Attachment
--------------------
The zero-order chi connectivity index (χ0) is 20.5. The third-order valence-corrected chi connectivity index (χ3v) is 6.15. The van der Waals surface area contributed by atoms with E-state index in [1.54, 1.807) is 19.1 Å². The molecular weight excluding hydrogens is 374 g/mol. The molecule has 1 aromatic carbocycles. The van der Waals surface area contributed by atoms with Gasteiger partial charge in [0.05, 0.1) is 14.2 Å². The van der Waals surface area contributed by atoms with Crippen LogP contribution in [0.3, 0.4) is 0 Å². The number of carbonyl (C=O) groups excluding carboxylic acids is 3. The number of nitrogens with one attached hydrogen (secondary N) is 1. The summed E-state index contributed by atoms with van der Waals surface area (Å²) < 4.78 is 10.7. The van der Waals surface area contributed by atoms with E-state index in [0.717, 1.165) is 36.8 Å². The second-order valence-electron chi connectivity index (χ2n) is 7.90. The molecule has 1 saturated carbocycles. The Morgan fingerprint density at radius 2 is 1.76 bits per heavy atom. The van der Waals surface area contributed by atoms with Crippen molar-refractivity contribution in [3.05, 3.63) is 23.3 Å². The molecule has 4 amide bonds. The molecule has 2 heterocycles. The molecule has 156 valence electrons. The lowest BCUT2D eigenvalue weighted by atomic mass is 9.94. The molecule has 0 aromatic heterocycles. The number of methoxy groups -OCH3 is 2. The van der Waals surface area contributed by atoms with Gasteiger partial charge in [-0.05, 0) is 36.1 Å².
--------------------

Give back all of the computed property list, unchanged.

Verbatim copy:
The zero-order chi connectivity index (χ0) is 20.5. The third-order valence-corrected chi connectivity index (χ3v) is 6.15. The van der Waals surface area contributed by atoms with E-state index in [1.54, 1.807) is 19.1 Å². The molecular weight excluding hydrogens is 374 g/mol. The molecule has 1 aromatic carbocycles. The van der Waals surface area contributed by atoms with Gasteiger partial charge in [0.05, 0.1) is 14.2 Å². The van der Waals surface area contributed by atoms with Crippen LogP contribution in [0.3, 0.4) is 0 Å². The number of carbonyl (C=O) groups excluding carboxylic acids is 3. The number of nitrogens with one attached hydrogen (secondary N) is 1. The summed E-state index contributed by atoms with van der Waals surface area (Å²) < 4.78 is 10.7. The van der Waals surface area contributed by atoms with E-state index in [0.717, 1.165) is 36.8 Å². The second-order valence-electron chi connectivity index (χ2n) is 7.90. The molecule has 1 saturated carbocycles. The Morgan fingerprint density at radius 2 is 1.76 bits per heavy atom. The van der Waals surface area contributed by atoms with Crippen molar-refractivity contribution in [3.05, 3.63) is 23.3 Å². The molecule has 4 amide bonds. The molecule has 2 heterocycles. The molecule has 156 valence electrons. The lowest BCUT2D eigenvalue weighted by atomic mass is 9.94. The molecule has 0 aromatic heterocycles. The number of methoxy groups -OCH3 is 2. The van der Waals surface area contributed by atoms with Gasteiger partial charge in [-0.05, 0) is 36.1 Å².